[18] Steffen Jöhncke, “Integrating Denmark: the Welfare State as a Nation(alist) Accomplishment,” in The Question of Integration: Immigration, Exclusion, and the Danish Welfare State, ed. Karen Fog Olwig and Karsten Paerregaard (Newcastle Upon Tyne: Cambridge Scholars Publishing, 2011), 30–53; see also Marianne Gullestad, “Invisible Fences: Egalitarianism, Nationalism and Racism,” Journal of the Royal Anthropological Institute 8, no. 1 (2002): 4563.

[19] Marianne Holm Pedersen, Iraqi Women in Denmark: Ritual Performance and Belonging in Everyday Life (Manchester and New York: Manchester University Press, 2014); Olwig and Paerregaard, “Introduction: Strangers in the Nation.”

[20] Udlændinge- og Integrationsministeriet, Residence and self-sufficiency declaration, accessed 8 January 2021, https://uim.dk/arbejdsomrader/Integration-af-nye-borgere/kontrakt-og-opholds-og-selvforsorgelseserklaering.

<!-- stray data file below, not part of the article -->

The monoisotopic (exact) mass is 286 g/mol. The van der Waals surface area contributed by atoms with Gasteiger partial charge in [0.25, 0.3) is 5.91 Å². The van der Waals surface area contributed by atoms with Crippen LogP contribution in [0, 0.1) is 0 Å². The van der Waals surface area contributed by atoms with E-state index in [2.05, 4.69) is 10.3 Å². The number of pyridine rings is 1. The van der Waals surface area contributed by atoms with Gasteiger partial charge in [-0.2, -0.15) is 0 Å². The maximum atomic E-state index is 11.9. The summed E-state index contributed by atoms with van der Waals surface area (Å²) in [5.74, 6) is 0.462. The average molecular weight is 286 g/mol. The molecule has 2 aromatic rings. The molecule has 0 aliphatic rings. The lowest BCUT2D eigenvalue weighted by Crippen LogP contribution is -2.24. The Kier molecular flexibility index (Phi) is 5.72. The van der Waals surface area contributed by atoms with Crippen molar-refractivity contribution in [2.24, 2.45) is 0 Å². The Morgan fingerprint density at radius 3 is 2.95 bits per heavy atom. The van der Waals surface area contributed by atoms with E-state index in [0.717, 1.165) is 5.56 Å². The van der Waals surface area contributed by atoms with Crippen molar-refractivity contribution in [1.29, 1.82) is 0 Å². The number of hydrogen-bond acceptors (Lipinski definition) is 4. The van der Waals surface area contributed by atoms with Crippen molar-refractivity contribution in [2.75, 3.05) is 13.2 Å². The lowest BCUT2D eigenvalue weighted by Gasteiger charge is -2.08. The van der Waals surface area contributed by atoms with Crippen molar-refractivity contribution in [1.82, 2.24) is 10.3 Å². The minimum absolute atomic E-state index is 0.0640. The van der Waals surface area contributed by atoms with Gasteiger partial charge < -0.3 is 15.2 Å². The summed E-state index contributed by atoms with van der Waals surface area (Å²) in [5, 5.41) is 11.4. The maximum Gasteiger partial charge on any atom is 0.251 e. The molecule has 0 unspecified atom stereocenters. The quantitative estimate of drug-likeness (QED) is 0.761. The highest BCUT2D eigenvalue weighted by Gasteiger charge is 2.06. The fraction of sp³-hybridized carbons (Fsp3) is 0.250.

[21] Joppke, “Transformation of Citizenship,” 39.

[22] Ghassan Hage, “The Spatial Imaginary of National Practices: Dwelling – Domesticated/Being – Exterminating,” Environment and Planning D: Society and Space 14 (1996): 467; see also Mikkel Rytter, “‘The Family of Denmark’ and ‘the Aliens’: Kinship Images in Danish Immigration Politics,” Ethnos 75, no. 3 (2010): 301–22.

[23] Lov om trossamfund uden for folkekirken (Law on Religious Communities outside Folk Churches), Law no 1533, 19/12/2017, https://www.retsinformation.dk/Forms/r0710.aspx?id=196402.